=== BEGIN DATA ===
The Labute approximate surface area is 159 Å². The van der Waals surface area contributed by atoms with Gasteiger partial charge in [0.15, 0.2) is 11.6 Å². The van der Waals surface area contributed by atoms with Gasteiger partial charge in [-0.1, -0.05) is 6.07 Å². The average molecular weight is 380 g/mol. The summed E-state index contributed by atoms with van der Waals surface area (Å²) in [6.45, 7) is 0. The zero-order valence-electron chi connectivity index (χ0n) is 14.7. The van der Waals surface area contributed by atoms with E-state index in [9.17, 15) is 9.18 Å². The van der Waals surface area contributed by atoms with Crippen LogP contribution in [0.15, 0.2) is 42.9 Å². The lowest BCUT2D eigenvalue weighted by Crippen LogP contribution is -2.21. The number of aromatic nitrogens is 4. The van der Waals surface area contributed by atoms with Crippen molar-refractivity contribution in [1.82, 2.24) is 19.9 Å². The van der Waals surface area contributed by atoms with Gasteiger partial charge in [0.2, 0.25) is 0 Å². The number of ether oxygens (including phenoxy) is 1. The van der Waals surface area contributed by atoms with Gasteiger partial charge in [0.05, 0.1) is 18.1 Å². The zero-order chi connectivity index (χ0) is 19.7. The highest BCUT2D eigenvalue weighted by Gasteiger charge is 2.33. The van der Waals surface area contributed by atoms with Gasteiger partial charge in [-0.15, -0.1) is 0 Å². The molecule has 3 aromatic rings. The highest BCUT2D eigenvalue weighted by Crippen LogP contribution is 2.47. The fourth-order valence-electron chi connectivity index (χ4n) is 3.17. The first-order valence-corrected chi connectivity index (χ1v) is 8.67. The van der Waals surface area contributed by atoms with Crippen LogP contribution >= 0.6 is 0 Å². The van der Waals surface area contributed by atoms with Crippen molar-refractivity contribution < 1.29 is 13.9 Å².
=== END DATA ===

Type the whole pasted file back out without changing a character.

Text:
The Labute approximate surface area is 159 Å². The van der Waals surface area contributed by atoms with Gasteiger partial charge in [0.15, 0.2) is 11.6 Å². The van der Waals surface area contributed by atoms with Gasteiger partial charge in [-0.1, -0.05) is 6.07 Å². The average molecular weight is 380 g/mol. The summed E-state index contributed by atoms with van der Waals surface area (Å²) in [6.45, 7) is 0. The zero-order valence-electron chi connectivity index (χ0n) is 14.7. The van der Waals surface area contributed by atoms with E-state index in [9.17, 15) is 9.18 Å². The van der Waals surface area contributed by atoms with Crippen LogP contribution in [0.15, 0.2) is 42.9 Å². The lowest BCUT2D eigenvalue weighted by Crippen LogP contribution is -2.21. The number of aromatic nitrogens is 4. The van der Waals surface area contributed by atoms with Crippen molar-refractivity contribution in [1.82, 2.24) is 19.9 Å². The van der Waals surface area contributed by atoms with Gasteiger partial charge in [0.2, 0.25) is 0 Å². The number of ether oxygens (including phenoxy) is 1. The van der Waals surface area contributed by atoms with Gasteiger partial charge in [0.05, 0.1) is 18.1 Å². The zero-order chi connectivity index (χ0) is 19.7. The highest BCUT2D eigenvalue weighted by Gasteiger charge is 2.33. The van der Waals surface area contributed by atoms with Gasteiger partial charge in [-0.15, -0.1) is 0 Å². The molecule has 3 aromatic rings. The highest BCUT2D eigenvalue weighted by Crippen LogP contribution is 2.47. The fourth-order valence-electron chi connectivity index (χ4n) is 3.17. The first-order valence-corrected chi connectivity index (χ1v) is 8.67. The van der Waals surface area contributed by atoms with Crippen LogP contribution >= 0.6 is 0 Å². The van der Waals surface area contributed by atoms with Crippen molar-refractivity contribution < 1.29 is 13.9 Å².